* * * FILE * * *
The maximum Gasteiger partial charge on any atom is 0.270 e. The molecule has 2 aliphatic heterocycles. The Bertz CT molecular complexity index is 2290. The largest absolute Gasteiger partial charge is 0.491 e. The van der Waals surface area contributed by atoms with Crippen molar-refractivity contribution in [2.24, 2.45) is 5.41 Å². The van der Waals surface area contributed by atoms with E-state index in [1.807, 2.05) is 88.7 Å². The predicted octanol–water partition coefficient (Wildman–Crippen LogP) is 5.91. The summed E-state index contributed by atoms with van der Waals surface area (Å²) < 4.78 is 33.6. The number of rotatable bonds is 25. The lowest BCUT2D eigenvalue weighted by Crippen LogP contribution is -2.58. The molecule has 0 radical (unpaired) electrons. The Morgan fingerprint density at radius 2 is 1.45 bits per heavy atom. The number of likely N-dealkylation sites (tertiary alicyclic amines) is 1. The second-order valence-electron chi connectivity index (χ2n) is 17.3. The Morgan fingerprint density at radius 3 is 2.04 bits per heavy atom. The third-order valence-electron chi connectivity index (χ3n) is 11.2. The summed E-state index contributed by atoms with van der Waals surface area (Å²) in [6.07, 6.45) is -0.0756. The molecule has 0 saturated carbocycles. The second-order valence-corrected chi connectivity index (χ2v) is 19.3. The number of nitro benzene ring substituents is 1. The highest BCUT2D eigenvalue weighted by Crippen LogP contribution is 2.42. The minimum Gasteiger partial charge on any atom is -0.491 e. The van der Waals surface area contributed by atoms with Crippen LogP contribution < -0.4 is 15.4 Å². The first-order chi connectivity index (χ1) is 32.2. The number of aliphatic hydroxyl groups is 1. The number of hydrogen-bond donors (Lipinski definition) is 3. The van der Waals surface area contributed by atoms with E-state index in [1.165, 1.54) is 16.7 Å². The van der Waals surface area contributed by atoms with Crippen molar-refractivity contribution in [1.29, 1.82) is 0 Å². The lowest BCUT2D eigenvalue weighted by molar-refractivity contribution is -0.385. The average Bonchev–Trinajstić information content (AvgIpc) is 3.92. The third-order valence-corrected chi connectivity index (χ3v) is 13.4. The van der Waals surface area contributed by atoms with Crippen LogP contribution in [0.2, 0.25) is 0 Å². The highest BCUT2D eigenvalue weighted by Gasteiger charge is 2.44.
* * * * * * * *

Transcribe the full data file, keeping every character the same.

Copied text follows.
The maximum Gasteiger partial charge on any atom is 0.270 e. The molecule has 2 aliphatic heterocycles. The Bertz CT molecular complexity index is 2290. The largest absolute Gasteiger partial charge is 0.491 e. The van der Waals surface area contributed by atoms with Crippen molar-refractivity contribution in [2.24, 2.45) is 5.41 Å². The van der Waals surface area contributed by atoms with E-state index in [1.807, 2.05) is 88.7 Å². The predicted octanol–water partition coefficient (Wildman–Crippen LogP) is 5.91. The summed E-state index contributed by atoms with van der Waals surface area (Å²) < 4.78 is 33.6. The number of rotatable bonds is 25. The lowest BCUT2D eigenvalue weighted by Crippen LogP contribution is -2.58. The molecule has 0 radical (unpaired) electrons. The Morgan fingerprint density at radius 2 is 1.45 bits per heavy atom. The number of likely N-dealkylation sites (tertiary alicyclic amines) is 1. The second-order valence-electron chi connectivity index (χ2n) is 17.3. The Morgan fingerprint density at radius 3 is 2.04 bits per heavy atom. The third-order valence-electron chi connectivity index (χ3n) is 11.2. The summed E-state index contributed by atoms with van der Waals surface area (Å²) in [6.07, 6.45) is -0.0756. The molecule has 0 saturated carbocycles. The second-order valence-corrected chi connectivity index (χ2v) is 19.3. The number of nitro benzene ring substituents is 1. The highest BCUT2D eigenvalue weighted by Crippen LogP contribution is 2.42. The minimum Gasteiger partial charge on any atom is -0.491 e. The van der Waals surface area contributed by atoms with Crippen LogP contribution < -0.4 is 15.4 Å². The first-order chi connectivity index (χ1) is 32.2. The number of aliphatic hydroxyl groups is 1. The number of hydrogen-bond donors (Lipinski definition) is 3. The van der Waals surface area contributed by atoms with E-state index in [1.165, 1.54) is 16.7 Å². The van der Waals surface area contributed by atoms with Crippen molar-refractivity contribution in [1.29, 1.82) is 0 Å². The lowest BCUT2D eigenvalue weighted by molar-refractivity contribution is -0.385. The average Bonchev–Trinajstić information content (AvgIpc) is 3.92. The third-order valence-corrected chi connectivity index (χ3v) is 13.4. The van der Waals surface area contributed by atoms with Crippen LogP contribution in [0.2, 0.25) is 0 Å². The highest BCUT2D eigenvalue weighted by Gasteiger charge is 2.44.